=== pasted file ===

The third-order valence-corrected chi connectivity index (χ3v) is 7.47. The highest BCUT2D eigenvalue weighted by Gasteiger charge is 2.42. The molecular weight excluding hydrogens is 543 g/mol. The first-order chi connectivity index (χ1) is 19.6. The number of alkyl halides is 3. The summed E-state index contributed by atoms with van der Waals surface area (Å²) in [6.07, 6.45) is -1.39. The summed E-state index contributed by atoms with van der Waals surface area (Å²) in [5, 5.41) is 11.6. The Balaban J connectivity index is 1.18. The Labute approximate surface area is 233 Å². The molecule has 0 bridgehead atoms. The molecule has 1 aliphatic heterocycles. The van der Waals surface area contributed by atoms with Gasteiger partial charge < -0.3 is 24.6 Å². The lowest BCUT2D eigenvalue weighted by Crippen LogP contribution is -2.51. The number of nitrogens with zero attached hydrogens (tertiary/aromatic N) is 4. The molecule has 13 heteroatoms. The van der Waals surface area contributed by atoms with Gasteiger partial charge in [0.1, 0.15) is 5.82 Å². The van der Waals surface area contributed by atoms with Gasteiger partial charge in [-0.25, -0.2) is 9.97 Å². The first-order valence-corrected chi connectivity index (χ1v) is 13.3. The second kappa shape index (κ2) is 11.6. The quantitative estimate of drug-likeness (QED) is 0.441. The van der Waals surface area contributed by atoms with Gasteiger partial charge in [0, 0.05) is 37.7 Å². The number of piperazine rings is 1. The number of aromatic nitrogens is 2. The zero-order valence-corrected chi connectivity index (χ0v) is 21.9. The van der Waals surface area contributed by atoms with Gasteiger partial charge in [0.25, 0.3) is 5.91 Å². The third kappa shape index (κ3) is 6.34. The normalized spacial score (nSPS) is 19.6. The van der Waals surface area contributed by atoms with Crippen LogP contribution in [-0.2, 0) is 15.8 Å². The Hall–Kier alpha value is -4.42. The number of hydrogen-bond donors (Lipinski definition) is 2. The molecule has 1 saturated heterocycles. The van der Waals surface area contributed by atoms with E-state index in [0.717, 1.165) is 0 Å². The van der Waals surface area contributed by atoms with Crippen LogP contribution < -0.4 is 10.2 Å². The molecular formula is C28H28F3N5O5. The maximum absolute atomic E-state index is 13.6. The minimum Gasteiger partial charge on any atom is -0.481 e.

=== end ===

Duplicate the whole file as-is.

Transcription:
The third-order valence-corrected chi connectivity index (χ3v) is 7.47. The highest BCUT2D eigenvalue weighted by Gasteiger charge is 2.42. The molecular weight excluding hydrogens is 543 g/mol. The first-order chi connectivity index (χ1) is 19.6. The number of alkyl halides is 3. The summed E-state index contributed by atoms with van der Waals surface area (Å²) in [6.07, 6.45) is -1.39. The summed E-state index contributed by atoms with van der Waals surface area (Å²) in [5, 5.41) is 11.6. The Balaban J connectivity index is 1.18. The Labute approximate surface area is 233 Å². The molecule has 0 bridgehead atoms. The molecule has 1 aliphatic heterocycles. The van der Waals surface area contributed by atoms with Gasteiger partial charge < -0.3 is 24.6 Å². The lowest BCUT2D eigenvalue weighted by Crippen LogP contribution is -2.51. The number of nitrogens with zero attached hydrogens (tertiary/aromatic N) is 4. The molecule has 13 heteroatoms. The van der Waals surface area contributed by atoms with Gasteiger partial charge in [0.1, 0.15) is 5.82 Å². The van der Waals surface area contributed by atoms with Gasteiger partial charge in [-0.25, -0.2) is 9.97 Å². The first-order valence-corrected chi connectivity index (χ1v) is 13.3. The second kappa shape index (κ2) is 11.6. The quantitative estimate of drug-likeness (QED) is 0.441. The van der Waals surface area contributed by atoms with Gasteiger partial charge in [0, 0.05) is 37.7 Å². The number of piperazine rings is 1. The number of aromatic nitrogens is 2. The zero-order valence-corrected chi connectivity index (χ0v) is 21.9. The van der Waals surface area contributed by atoms with Gasteiger partial charge in [0.25, 0.3) is 5.91 Å². The third kappa shape index (κ3) is 6.34. The normalized spacial score (nSPS) is 19.6. The van der Waals surface area contributed by atoms with Crippen LogP contribution in [-0.2, 0) is 15.8 Å². The Hall–Kier alpha value is -4.42. The number of hydrogen-bond donors (Lipinski definition) is 2. The molecule has 1 saturated heterocycles. The van der Waals surface area contributed by atoms with E-state index in [0.717, 1.165) is 0 Å². The van der Waals surface area contributed by atoms with Crippen LogP contribution < -0.4 is 10.2 Å². The molecular formula is C28H28F3N5O5. The maximum absolute atomic E-state index is 13.6. The minimum Gasteiger partial charge on any atom is -0.481 e.